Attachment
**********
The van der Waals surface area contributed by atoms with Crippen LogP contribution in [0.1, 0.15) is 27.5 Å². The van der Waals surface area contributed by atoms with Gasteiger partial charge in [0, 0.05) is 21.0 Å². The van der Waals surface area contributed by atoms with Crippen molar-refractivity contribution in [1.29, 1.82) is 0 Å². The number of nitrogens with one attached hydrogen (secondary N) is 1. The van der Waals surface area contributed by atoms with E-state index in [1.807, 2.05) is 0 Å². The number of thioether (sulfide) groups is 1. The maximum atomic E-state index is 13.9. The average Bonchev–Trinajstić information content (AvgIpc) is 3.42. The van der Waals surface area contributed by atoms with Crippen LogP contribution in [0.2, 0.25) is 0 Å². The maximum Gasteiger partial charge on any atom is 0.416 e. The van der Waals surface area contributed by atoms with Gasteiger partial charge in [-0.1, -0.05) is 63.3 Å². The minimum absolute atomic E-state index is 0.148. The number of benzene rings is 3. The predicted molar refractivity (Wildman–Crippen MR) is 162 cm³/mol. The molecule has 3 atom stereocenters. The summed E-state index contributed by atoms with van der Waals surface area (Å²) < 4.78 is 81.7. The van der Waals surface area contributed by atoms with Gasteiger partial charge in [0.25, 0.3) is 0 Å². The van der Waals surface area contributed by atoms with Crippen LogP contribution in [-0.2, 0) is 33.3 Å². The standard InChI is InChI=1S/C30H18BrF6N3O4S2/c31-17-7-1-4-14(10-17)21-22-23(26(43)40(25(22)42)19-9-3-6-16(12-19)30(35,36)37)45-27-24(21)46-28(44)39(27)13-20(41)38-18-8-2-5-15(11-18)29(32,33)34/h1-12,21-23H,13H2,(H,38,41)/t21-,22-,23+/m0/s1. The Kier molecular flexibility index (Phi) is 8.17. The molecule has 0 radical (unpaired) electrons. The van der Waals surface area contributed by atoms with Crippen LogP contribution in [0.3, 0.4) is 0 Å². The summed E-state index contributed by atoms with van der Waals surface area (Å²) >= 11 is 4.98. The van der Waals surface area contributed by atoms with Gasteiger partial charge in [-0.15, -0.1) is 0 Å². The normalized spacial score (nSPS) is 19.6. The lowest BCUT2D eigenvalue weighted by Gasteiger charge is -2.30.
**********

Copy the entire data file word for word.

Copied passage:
The van der Waals surface area contributed by atoms with Crippen LogP contribution in [0.1, 0.15) is 27.5 Å². The van der Waals surface area contributed by atoms with Gasteiger partial charge in [0, 0.05) is 21.0 Å². The van der Waals surface area contributed by atoms with Crippen molar-refractivity contribution in [1.29, 1.82) is 0 Å². The number of nitrogens with one attached hydrogen (secondary N) is 1. The van der Waals surface area contributed by atoms with E-state index in [1.807, 2.05) is 0 Å². The number of thioether (sulfide) groups is 1. The maximum atomic E-state index is 13.9. The average Bonchev–Trinajstić information content (AvgIpc) is 3.42. The van der Waals surface area contributed by atoms with Crippen LogP contribution in [0.2, 0.25) is 0 Å². The maximum Gasteiger partial charge on any atom is 0.416 e. The van der Waals surface area contributed by atoms with Gasteiger partial charge in [-0.1, -0.05) is 63.3 Å². The minimum absolute atomic E-state index is 0.148. The number of benzene rings is 3. The predicted molar refractivity (Wildman–Crippen MR) is 162 cm³/mol. The molecule has 3 atom stereocenters. The summed E-state index contributed by atoms with van der Waals surface area (Å²) < 4.78 is 81.7. The van der Waals surface area contributed by atoms with Gasteiger partial charge in [0.25, 0.3) is 0 Å². The van der Waals surface area contributed by atoms with Crippen LogP contribution in [-0.2, 0) is 33.3 Å². The standard InChI is InChI=1S/C30H18BrF6N3O4S2/c31-17-7-1-4-14(10-17)21-22-23(26(43)40(25(22)42)19-9-3-6-16(12-19)30(35,36)37)45-27-24(21)46-28(44)39(27)13-20(41)38-18-8-2-5-15(11-18)29(32,33)34/h1-12,21-23H,13H2,(H,38,41)/t21-,22-,23+/m0/s1. The Kier molecular flexibility index (Phi) is 8.17. The molecule has 0 radical (unpaired) electrons. The van der Waals surface area contributed by atoms with Crippen LogP contribution in [0.3, 0.4) is 0 Å². The summed E-state index contributed by atoms with van der Waals surface area (Å²) >= 11 is 4.98. The van der Waals surface area contributed by atoms with Gasteiger partial charge in [-0.15, -0.1) is 0 Å². The normalized spacial score (nSPS) is 19.6. The lowest BCUT2D eigenvalue weighted by Gasteiger charge is -2.30.